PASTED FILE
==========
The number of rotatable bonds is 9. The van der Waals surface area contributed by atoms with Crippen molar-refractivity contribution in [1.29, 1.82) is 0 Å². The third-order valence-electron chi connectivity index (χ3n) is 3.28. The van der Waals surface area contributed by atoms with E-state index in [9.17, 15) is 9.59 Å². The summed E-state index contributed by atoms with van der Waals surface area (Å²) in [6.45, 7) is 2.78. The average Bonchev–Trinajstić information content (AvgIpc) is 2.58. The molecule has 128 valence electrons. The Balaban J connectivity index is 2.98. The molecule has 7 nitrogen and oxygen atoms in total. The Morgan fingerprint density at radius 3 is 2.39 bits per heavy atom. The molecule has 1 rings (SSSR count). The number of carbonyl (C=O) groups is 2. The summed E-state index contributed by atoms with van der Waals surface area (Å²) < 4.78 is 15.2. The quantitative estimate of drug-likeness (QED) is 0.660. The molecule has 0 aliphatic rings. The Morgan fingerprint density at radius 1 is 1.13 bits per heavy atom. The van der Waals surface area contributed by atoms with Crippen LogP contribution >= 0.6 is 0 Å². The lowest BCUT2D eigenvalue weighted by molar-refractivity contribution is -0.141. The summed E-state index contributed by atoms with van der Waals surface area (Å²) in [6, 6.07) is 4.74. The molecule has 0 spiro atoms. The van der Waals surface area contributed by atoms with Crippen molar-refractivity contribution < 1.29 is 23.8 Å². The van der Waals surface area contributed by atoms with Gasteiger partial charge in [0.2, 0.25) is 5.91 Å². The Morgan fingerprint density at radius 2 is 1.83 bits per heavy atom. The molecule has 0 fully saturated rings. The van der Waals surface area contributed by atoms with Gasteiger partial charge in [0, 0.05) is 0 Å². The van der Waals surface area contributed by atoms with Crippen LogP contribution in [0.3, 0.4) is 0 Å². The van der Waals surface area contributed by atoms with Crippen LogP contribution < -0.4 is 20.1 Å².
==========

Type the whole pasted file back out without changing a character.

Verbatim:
The number of rotatable bonds is 9. The van der Waals surface area contributed by atoms with Crippen molar-refractivity contribution in [1.29, 1.82) is 0 Å². The third-order valence-electron chi connectivity index (χ3n) is 3.28. The van der Waals surface area contributed by atoms with E-state index in [9.17, 15) is 9.59 Å². The summed E-state index contributed by atoms with van der Waals surface area (Å²) in [6.45, 7) is 2.78. The average Bonchev–Trinajstić information content (AvgIpc) is 2.58. The molecule has 128 valence electrons. The Balaban J connectivity index is 2.98. The molecule has 7 nitrogen and oxygen atoms in total. The Morgan fingerprint density at radius 3 is 2.39 bits per heavy atom. The molecule has 1 rings (SSSR count). The number of carbonyl (C=O) groups is 2. The summed E-state index contributed by atoms with van der Waals surface area (Å²) < 4.78 is 15.2. The quantitative estimate of drug-likeness (QED) is 0.660. The molecule has 0 aliphatic rings. The Morgan fingerprint density at radius 1 is 1.13 bits per heavy atom. The van der Waals surface area contributed by atoms with Crippen LogP contribution >= 0.6 is 0 Å². The lowest BCUT2D eigenvalue weighted by molar-refractivity contribution is -0.141. The summed E-state index contributed by atoms with van der Waals surface area (Å²) in [6, 6.07) is 4.74. The molecule has 0 spiro atoms. The van der Waals surface area contributed by atoms with Crippen molar-refractivity contribution < 1.29 is 23.8 Å². The van der Waals surface area contributed by atoms with Gasteiger partial charge in [0.2, 0.25) is 5.91 Å². The Morgan fingerprint density at radius 2 is 1.83 bits per heavy atom. The molecule has 0 fully saturated rings. The van der Waals surface area contributed by atoms with Gasteiger partial charge in [0, 0.05) is 0 Å². The van der Waals surface area contributed by atoms with Crippen LogP contribution in [0.3, 0.4) is 0 Å². The van der Waals surface area contributed by atoms with Crippen LogP contribution < -0.4 is 20.1 Å².